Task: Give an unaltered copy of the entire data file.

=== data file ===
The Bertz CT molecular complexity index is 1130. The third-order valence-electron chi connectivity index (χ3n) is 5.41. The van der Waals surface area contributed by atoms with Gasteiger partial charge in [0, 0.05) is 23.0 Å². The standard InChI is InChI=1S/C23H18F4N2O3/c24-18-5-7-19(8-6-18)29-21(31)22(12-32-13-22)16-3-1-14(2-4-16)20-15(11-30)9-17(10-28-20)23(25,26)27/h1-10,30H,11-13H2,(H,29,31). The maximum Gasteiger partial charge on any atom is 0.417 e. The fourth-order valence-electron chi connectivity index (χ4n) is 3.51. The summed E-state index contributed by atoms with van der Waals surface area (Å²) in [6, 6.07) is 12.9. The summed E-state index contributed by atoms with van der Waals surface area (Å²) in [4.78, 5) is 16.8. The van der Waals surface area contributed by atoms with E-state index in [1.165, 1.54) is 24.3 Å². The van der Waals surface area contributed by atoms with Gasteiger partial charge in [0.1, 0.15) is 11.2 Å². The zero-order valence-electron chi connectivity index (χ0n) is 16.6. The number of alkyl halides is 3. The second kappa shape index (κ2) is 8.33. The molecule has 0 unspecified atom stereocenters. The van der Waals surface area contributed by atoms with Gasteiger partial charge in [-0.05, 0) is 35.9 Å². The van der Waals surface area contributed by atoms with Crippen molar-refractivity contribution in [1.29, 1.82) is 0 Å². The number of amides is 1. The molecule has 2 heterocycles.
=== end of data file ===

The Bertz CT molecular complexity index is 1130. The third-order valence-electron chi connectivity index (χ3n) is 5.41. The van der Waals surface area contributed by atoms with Gasteiger partial charge in [0, 0.05) is 23.0 Å². The standard InChI is InChI=1S/C23H18F4N2O3/c24-18-5-7-19(8-6-18)29-21(31)22(12-32-13-22)16-3-1-14(2-4-16)20-15(11-30)9-17(10-28-20)23(25,26)27/h1-10,30H,11-13H2,(H,29,31). The maximum Gasteiger partial charge on any atom is 0.417 e. The fourth-order valence-electron chi connectivity index (χ4n) is 3.51. The summed E-state index contributed by atoms with van der Waals surface area (Å²) in [6, 6.07) is 12.9. The summed E-state index contributed by atoms with van der Waals surface area (Å²) in [4.78, 5) is 16.8. The van der Waals surface area contributed by atoms with E-state index in [1.165, 1.54) is 24.3 Å². The van der Waals surface area contributed by atoms with Gasteiger partial charge in [0.1, 0.15) is 11.2 Å². The zero-order valence-electron chi connectivity index (χ0n) is 16.6. The number of alkyl halides is 3. The second kappa shape index (κ2) is 8.33. The molecule has 0 unspecified atom stereocenters. The van der Waals surface area contributed by atoms with Gasteiger partial charge in [-0.05, 0) is 35.9 Å². The van der Waals surface area contributed by atoms with Crippen molar-refractivity contribution in [1.29, 1.82) is 0 Å². The number of amides is 1. The molecule has 2 heterocycles.